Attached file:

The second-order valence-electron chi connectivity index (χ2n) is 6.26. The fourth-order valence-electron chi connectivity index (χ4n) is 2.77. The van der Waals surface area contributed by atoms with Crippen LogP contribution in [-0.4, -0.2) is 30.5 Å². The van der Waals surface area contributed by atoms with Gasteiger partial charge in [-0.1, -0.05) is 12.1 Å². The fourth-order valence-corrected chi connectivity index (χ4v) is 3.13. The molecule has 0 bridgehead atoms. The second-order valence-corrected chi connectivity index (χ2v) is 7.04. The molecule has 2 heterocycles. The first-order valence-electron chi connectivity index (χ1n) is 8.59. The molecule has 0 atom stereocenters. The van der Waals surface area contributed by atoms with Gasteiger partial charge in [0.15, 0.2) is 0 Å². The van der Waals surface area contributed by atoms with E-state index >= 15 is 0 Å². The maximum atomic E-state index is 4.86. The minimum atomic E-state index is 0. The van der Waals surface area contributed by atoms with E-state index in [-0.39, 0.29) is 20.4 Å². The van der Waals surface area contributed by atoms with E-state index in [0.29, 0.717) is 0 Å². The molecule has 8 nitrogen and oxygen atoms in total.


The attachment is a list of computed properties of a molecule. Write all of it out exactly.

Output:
The second-order valence-electron chi connectivity index (χ2n) is 6.26. The fourth-order valence-electron chi connectivity index (χ4n) is 2.77. The van der Waals surface area contributed by atoms with Crippen LogP contribution in [-0.4, -0.2) is 30.5 Å². The van der Waals surface area contributed by atoms with Gasteiger partial charge in [-0.1, -0.05) is 12.1 Å². The fourth-order valence-corrected chi connectivity index (χ4v) is 3.13. The molecule has 0 bridgehead atoms. The second-order valence-corrected chi connectivity index (χ2v) is 7.04. The molecule has 2 heterocycles. The first-order valence-electron chi connectivity index (χ1n) is 8.59. The molecule has 0 atom stereocenters. The van der Waals surface area contributed by atoms with Gasteiger partial charge in [0.15, 0.2) is 0 Å². The van der Waals surface area contributed by atoms with E-state index >= 15 is 0 Å². The maximum atomic E-state index is 4.86. The minimum atomic E-state index is 0. The van der Waals surface area contributed by atoms with E-state index in [-0.39, 0.29) is 20.4 Å². The van der Waals surface area contributed by atoms with E-state index in [0.29, 0.717) is 0 Å². The molecule has 8 nitrogen and oxygen atoms in total.